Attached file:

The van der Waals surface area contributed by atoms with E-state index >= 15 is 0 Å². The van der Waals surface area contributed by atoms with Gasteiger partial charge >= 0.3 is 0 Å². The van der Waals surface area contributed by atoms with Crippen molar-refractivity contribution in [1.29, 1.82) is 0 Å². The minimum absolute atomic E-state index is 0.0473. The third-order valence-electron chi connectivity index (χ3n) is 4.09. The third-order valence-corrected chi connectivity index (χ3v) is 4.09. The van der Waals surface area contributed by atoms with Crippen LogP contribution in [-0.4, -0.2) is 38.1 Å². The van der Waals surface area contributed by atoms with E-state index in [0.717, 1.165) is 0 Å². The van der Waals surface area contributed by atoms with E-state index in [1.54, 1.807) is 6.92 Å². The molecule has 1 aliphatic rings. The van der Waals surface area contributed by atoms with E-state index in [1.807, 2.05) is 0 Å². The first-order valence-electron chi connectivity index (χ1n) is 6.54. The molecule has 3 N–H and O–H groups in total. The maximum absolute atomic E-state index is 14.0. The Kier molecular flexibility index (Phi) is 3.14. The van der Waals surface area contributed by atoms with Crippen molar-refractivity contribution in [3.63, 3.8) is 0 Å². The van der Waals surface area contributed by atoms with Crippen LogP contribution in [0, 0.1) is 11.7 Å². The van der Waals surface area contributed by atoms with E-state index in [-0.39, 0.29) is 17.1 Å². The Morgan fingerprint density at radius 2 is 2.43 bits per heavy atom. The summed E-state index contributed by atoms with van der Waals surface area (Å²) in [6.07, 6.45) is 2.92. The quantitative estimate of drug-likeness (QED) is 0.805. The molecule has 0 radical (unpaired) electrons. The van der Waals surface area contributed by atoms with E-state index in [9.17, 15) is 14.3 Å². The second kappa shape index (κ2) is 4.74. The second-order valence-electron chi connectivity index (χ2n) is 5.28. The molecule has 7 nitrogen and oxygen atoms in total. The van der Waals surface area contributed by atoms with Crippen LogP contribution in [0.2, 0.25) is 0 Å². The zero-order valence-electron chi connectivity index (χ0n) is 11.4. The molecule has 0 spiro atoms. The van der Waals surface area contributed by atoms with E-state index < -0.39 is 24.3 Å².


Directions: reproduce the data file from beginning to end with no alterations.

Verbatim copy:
The van der Waals surface area contributed by atoms with E-state index >= 15 is 0 Å². The van der Waals surface area contributed by atoms with Gasteiger partial charge >= 0.3 is 0 Å². The van der Waals surface area contributed by atoms with Crippen molar-refractivity contribution in [1.29, 1.82) is 0 Å². The minimum absolute atomic E-state index is 0.0473. The third-order valence-electron chi connectivity index (χ3n) is 4.09. The third-order valence-corrected chi connectivity index (χ3v) is 4.09. The van der Waals surface area contributed by atoms with Crippen LogP contribution in [-0.4, -0.2) is 38.1 Å². The van der Waals surface area contributed by atoms with E-state index in [0.717, 1.165) is 0 Å². The van der Waals surface area contributed by atoms with E-state index in [1.54, 1.807) is 6.92 Å². The molecule has 1 aliphatic rings. The van der Waals surface area contributed by atoms with E-state index in [1.807, 2.05) is 0 Å². The first-order valence-electron chi connectivity index (χ1n) is 6.54. The molecule has 3 N–H and O–H groups in total. The maximum absolute atomic E-state index is 14.0. The Kier molecular flexibility index (Phi) is 3.14. The van der Waals surface area contributed by atoms with Crippen molar-refractivity contribution in [3.63, 3.8) is 0 Å². The van der Waals surface area contributed by atoms with Crippen LogP contribution in [0, 0.1) is 11.7 Å². The van der Waals surface area contributed by atoms with E-state index in [-0.39, 0.29) is 17.1 Å². The Morgan fingerprint density at radius 2 is 2.43 bits per heavy atom. The summed E-state index contributed by atoms with van der Waals surface area (Å²) in [6.07, 6.45) is 2.92. The quantitative estimate of drug-likeness (QED) is 0.805. The molecule has 0 radical (unpaired) electrons. The van der Waals surface area contributed by atoms with E-state index in [9.17, 15) is 14.3 Å². The second kappa shape index (κ2) is 4.74. The second-order valence-electron chi connectivity index (χ2n) is 5.28. The molecule has 7 nitrogen and oxygen atoms in total. The van der Waals surface area contributed by atoms with Crippen LogP contribution in [0.2, 0.25) is 0 Å². The zero-order valence-electron chi connectivity index (χ0n) is 11.4. The molecule has 0 spiro atoms. The van der Waals surface area contributed by atoms with E-state index < -0.39 is 24.3 Å².